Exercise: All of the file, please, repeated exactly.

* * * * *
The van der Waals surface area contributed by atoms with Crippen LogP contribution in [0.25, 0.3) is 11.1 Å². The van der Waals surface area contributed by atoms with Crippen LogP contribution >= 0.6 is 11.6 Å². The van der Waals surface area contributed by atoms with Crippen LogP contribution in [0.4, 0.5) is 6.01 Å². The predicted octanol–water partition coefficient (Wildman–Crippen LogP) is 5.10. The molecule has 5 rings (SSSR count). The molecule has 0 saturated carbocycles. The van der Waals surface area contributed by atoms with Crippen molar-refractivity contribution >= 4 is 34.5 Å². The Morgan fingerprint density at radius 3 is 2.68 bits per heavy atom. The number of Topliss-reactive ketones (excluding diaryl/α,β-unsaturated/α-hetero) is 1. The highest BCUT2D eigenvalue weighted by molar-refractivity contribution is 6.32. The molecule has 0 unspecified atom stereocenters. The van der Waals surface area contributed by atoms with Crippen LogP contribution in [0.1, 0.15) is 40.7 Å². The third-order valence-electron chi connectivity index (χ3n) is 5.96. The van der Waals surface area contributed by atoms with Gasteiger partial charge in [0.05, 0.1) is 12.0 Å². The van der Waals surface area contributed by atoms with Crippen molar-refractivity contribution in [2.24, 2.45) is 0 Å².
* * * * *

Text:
The van der Waals surface area contributed by atoms with Crippen LogP contribution in [0.25, 0.3) is 11.1 Å². The van der Waals surface area contributed by atoms with Crippen LogP contribution >= 0.6 is 11.6 Å². The van der Waals surface area contributed by atoms with Crippen LogP contribution in [0.4, 0.5) is 6.01 Å². The predicted octanol–water partition coefficient (Wildman–Crippen LogP) is 5.10. The molecule has 5 rings (SSSR count). The molecule has 0 saturated carbocycles. The van der Waals surface area contributed by atoms with Crippen molar-refractivity contribution >= 4 is 34.5 Å². The Morgan fingerprint density at radius 3 is 2.68 bits per heavy atom. The number of Topliss-reactive ketones (excluding diaryl/α,β-unsaturated/α-hetero) is 1. The highest BCUT2D eigenvalue weighted by molar-refractivity contribution is 6.32. The molecule has 0 unspecified atom stereocenters. The van der Waals surface area contributed by atoms with Crippen LogP contribution in [0.1, 0.15) is 40.7 Å². The third-order valence-electron chi connectivity index (χ3n) is 5.96. The van der Waals surface area contributed by atoms with Gasteiger partial charge in [0.05, 0.1) is 12.0 Å². The van der Waals surface area contributed by atoms with Crippen molar-refractivity contribution in [2.24, 2.45) is 0 Å².